fate hanging in the balance.

 

CRITIC OF NATIONALISM

 

Tagore’s controversial and critical engagement with nationalism that

makes Home and the World a text of continuing relevance.

 

[Sandip] was familiar with my husband’s views on the cult of Bande

Mataram, and began in a provoking way: ‘so you do not allow that there is

room for an appeal to the imagination in patriotic work?’

 

‘It has its place, Sandip, I admit, but I do not believe in giving it the whole

place. I would know my country in its frank reality, and for this I am both afraid

and ashamed to make use of the hypnotic texts of patriotism

 

 

 

The critique of imagined communities as represented by the

Hindu nationalism of Sandip is, at its core, a condemnation of the

exclusions such communities inevitably enforce.

 

In Home and the World, it is not only Muslims who are vulnerable to exclusion

or containment but also the poor who cannot afford to embrace

Swadeshi unconditionally.

 

They are represented here by Panchu, the tenant farmer, whose merchandise is destroyed by zealous activists for his failure to adhere to the boycott they impose.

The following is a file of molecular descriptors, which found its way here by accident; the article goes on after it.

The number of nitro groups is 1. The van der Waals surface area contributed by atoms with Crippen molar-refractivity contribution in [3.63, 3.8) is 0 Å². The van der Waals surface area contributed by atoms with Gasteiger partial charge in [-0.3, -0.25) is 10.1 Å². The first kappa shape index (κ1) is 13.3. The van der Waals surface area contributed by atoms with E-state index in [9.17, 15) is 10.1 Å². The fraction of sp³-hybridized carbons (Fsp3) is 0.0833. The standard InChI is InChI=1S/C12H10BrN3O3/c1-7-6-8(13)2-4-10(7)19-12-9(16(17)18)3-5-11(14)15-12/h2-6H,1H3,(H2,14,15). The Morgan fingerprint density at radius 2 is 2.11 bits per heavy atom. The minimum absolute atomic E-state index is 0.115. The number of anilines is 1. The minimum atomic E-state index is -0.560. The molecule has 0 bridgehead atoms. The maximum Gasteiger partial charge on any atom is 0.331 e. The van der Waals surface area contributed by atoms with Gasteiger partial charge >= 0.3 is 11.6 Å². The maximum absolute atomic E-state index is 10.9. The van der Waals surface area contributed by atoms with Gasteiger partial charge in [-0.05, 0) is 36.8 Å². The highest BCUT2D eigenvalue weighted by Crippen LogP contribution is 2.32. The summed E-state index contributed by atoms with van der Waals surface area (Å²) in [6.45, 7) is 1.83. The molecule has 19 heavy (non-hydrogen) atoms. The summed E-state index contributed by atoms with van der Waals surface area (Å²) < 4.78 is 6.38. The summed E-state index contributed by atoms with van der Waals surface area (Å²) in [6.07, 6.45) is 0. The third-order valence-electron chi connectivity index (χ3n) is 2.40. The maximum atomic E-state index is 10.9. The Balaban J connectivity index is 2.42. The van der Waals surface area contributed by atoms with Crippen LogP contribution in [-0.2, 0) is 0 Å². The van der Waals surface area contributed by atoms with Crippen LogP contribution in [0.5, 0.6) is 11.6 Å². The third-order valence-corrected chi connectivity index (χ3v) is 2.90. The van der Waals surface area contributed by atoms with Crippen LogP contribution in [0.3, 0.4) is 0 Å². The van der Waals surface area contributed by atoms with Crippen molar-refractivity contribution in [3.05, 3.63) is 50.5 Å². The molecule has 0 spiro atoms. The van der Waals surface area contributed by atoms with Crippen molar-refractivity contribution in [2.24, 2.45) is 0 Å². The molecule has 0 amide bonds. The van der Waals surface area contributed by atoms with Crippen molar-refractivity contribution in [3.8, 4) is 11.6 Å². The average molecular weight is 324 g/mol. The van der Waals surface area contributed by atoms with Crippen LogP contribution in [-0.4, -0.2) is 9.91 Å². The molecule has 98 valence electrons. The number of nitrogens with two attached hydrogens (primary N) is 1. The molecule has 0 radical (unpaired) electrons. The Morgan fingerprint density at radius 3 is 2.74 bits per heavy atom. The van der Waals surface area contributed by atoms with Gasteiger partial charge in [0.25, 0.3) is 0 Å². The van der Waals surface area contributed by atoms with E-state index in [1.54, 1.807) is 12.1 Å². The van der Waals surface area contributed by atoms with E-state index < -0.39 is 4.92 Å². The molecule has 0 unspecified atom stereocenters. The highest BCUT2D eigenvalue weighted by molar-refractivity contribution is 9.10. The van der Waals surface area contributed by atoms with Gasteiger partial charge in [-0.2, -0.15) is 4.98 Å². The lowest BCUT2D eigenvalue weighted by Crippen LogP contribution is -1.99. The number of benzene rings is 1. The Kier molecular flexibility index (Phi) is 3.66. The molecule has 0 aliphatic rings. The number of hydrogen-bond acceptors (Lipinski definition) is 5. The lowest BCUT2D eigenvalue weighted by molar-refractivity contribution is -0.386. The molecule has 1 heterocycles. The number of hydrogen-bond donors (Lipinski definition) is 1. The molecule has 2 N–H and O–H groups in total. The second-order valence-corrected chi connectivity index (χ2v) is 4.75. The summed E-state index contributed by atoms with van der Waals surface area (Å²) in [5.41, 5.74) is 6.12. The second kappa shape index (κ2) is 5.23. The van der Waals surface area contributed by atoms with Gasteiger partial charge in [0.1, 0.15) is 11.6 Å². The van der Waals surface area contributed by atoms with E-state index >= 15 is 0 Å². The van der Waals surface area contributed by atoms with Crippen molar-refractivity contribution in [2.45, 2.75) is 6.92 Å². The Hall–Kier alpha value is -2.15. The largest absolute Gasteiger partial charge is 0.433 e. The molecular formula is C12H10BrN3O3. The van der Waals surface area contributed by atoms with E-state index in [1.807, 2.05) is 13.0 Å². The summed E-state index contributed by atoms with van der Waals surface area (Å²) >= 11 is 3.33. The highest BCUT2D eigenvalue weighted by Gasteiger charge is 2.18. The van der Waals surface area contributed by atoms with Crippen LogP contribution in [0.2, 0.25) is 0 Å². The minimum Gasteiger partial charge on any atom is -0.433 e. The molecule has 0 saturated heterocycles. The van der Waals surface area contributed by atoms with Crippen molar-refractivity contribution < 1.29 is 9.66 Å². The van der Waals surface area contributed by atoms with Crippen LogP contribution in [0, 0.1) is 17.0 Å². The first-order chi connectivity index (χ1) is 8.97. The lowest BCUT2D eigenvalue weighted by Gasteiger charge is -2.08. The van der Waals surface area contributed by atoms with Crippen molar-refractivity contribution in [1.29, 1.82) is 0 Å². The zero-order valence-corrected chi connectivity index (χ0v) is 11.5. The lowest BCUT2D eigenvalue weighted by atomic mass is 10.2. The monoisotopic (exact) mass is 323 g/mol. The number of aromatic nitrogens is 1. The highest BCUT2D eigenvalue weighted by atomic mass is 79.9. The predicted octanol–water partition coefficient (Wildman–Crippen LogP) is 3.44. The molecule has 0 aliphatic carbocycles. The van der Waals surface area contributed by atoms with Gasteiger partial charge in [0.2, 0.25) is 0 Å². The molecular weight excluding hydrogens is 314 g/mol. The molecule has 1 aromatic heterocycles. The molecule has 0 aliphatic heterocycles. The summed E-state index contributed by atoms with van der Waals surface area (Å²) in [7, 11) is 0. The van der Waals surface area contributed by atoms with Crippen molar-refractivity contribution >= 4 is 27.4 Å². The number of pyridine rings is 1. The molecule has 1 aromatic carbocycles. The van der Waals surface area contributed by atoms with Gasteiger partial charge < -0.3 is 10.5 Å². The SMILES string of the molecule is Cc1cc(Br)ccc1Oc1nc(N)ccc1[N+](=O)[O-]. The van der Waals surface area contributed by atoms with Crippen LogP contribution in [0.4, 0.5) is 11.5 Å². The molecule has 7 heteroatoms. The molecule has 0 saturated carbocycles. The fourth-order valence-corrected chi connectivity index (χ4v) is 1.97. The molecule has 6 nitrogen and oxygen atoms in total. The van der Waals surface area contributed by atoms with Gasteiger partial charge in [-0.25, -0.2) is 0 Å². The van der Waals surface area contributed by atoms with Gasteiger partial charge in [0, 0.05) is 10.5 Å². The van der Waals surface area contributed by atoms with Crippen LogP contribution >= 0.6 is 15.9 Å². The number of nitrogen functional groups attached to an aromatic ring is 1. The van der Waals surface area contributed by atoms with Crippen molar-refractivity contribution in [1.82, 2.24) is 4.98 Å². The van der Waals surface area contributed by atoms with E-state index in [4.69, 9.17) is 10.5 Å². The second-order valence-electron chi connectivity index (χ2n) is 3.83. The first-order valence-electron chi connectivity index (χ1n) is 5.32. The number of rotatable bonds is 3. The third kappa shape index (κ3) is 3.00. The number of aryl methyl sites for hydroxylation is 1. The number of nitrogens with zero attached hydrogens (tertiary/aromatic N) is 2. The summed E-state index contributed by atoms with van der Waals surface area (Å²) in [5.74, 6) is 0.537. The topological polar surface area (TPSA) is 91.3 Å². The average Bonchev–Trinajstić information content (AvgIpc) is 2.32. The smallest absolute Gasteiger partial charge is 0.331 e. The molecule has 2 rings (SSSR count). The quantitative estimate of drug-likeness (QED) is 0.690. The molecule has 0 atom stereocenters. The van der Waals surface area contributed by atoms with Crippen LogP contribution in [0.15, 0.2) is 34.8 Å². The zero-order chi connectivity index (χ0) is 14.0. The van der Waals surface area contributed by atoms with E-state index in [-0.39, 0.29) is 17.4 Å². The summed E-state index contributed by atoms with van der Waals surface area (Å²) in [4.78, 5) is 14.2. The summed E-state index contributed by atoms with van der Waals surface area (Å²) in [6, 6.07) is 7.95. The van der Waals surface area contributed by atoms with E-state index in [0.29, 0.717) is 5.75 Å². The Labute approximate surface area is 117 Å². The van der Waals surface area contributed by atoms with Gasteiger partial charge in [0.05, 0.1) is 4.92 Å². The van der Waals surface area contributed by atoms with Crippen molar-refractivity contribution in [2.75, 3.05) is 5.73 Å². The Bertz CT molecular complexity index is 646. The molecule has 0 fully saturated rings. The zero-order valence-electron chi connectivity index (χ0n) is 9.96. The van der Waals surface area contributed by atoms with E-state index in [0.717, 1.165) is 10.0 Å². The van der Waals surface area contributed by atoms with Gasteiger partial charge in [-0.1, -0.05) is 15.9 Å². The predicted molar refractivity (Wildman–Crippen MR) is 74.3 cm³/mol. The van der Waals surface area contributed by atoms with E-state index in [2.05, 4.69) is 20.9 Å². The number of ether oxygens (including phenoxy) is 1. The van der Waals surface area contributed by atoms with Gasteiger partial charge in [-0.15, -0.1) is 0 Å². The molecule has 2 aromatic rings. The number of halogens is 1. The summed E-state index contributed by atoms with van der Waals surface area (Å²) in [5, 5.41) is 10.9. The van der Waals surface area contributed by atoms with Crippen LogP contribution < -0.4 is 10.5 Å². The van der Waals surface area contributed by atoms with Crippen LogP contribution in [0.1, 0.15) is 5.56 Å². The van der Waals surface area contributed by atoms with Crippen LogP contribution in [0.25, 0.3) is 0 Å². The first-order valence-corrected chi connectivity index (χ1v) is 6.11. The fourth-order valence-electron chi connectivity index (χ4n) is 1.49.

Through Nikhil who refuses to force his tenants to adhere to the boycott of foreign

goods, Tagore pronounces aphoristically:

 

 ‘To tyrannize for the country is to tyrannize over the country’

 

 

READING GROUP DISCUSSION QUESTIONS

 

1-Contrast the nationalism of Sandip and Nikhil, what trends do they represent

 

This question can be discussed under the framework of opposing conceptions

Of Masculinity

 

Sandip and Nikhil represent opposing conceptions of masculinity,

the former modelling himself on a ‘muscular’

and appropriative Western ideal and the latter a ‘spiritual’, Eastern

way of being a man, which asks:

 

‘But is strength a mere display of muscularity?

Must strength have no scruples in treading the weak

underfoot?’ .

 

Muscular masculinity as embodied by Sandip and militant nationalism

as ‘derivative discourse’ from the West are essentially grasping and greedy (‘fleshly’)

in their particularism,whereas Nikhil represents a true, indigenous alternative that is, at

the same time, universal in its humanism.

 

If Sandip’s nationalism ultimately requires a worship of the ‘self ’ as the highest embodiment